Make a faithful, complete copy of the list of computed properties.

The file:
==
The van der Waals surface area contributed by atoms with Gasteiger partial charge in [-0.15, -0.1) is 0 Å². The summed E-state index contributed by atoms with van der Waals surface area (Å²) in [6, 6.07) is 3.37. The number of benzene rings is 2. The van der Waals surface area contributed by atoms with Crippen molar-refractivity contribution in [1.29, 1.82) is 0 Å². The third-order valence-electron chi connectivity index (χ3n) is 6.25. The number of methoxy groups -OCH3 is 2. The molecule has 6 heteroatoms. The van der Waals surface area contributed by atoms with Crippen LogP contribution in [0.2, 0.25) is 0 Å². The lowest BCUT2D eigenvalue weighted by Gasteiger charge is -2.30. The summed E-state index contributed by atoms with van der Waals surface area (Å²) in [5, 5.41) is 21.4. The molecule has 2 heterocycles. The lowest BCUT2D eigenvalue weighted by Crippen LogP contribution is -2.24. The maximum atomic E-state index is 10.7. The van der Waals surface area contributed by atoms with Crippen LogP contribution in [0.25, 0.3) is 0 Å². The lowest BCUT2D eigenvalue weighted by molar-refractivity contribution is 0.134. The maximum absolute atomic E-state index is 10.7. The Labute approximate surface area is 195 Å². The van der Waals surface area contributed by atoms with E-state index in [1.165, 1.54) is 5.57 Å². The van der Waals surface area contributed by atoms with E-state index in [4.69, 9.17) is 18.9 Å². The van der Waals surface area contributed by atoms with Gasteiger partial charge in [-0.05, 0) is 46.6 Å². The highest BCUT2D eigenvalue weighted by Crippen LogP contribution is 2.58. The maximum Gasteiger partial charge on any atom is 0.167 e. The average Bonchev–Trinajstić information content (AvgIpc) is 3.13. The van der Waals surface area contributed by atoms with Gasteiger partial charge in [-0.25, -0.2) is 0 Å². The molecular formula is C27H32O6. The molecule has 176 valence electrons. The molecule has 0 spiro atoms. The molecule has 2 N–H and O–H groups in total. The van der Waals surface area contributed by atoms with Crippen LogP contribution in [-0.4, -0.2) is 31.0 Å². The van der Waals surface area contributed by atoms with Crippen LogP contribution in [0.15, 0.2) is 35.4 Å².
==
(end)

The van der Waals surface area contributed by atoms with Gasteiger partial charge in [-0.15, -0.1) is 0 Å². The summed E-state index contributed by atoms with van der Waals surface area (Å²) in [6, 6.07) is 3.37. The number of benzene rings is 2. The van der Waals surface area contributed by atoms with Crippen molar-refractivity contribution in [1.29, 1.82) is 0 Å². The third-order valence-electron chi connectivity index (χ3n) is 6.25. The number of methoxy groups -OCH3 is 2. The molecule has 6 heteroatoms. The van der Waals surface area contributed by atoms with Crippen LogP contribution in [0.2, 0.25) is 0 Å². The lowest BCUT2D eigenvalue weighted by Gasteiger charge is -2.30. The summed E-state index contributed by atoms with van der Waals surface area (Å²) in [5, 5.41) is 21.4. The molecule has 2 heterocycles. The lowest BCUT2D eigenvalue weighted by Crippen LogP contribution is -2.24. The maximum atomic E-state index is 10.7. The van der Waals surface area contributed by atoms with Crippen LogP contribution in [0.25, 0.3) is 0 Å². The lowest BCUT2D eigenvalue weighted by molar-refractivity contribution is 0.134. The maximum absolute atomic E-state index is 10.7. The Labute approximate surface area is 195 Å². The van der Waals surface area contributed by atoms with E-state index in [1.165, 1.54) is 5.57 Å². The van der Waals surface area contributed by atoms with E-state index in [4.69, 9.17) is 18.9 Å². The van der Waals surface area contributed by atoms with Gasteiger partial charge in [-0.05, 0) is 46.6 Å². The highest BCUT2D eigenvalue weighted by Crippen LogP contribution is 2.58. The maximum Gasteiger partial charge on any atom is 0.167 e. The average Bonchev–Trinajstić information content (AvgIpc) is 3.13. The van der Waals surface area contributed by atoms with Gasteiger partial charge in [-0.25, -0.2) is 0 Å². The molecular formula is C27H32O6. The molecule has 176 valence electrons. The molecule has 0 spiro atoms. The molecule has 2 N–H and O–H groups in total. The van der Waals surface area contributed by atoms with Crippen LogP contribution in [-0.4, -0.2) is 31.0 Å². The van der Waals surface area contributed by atoms with Crippen LogP contribution in [0.15, 0.2) is 35.4 Å².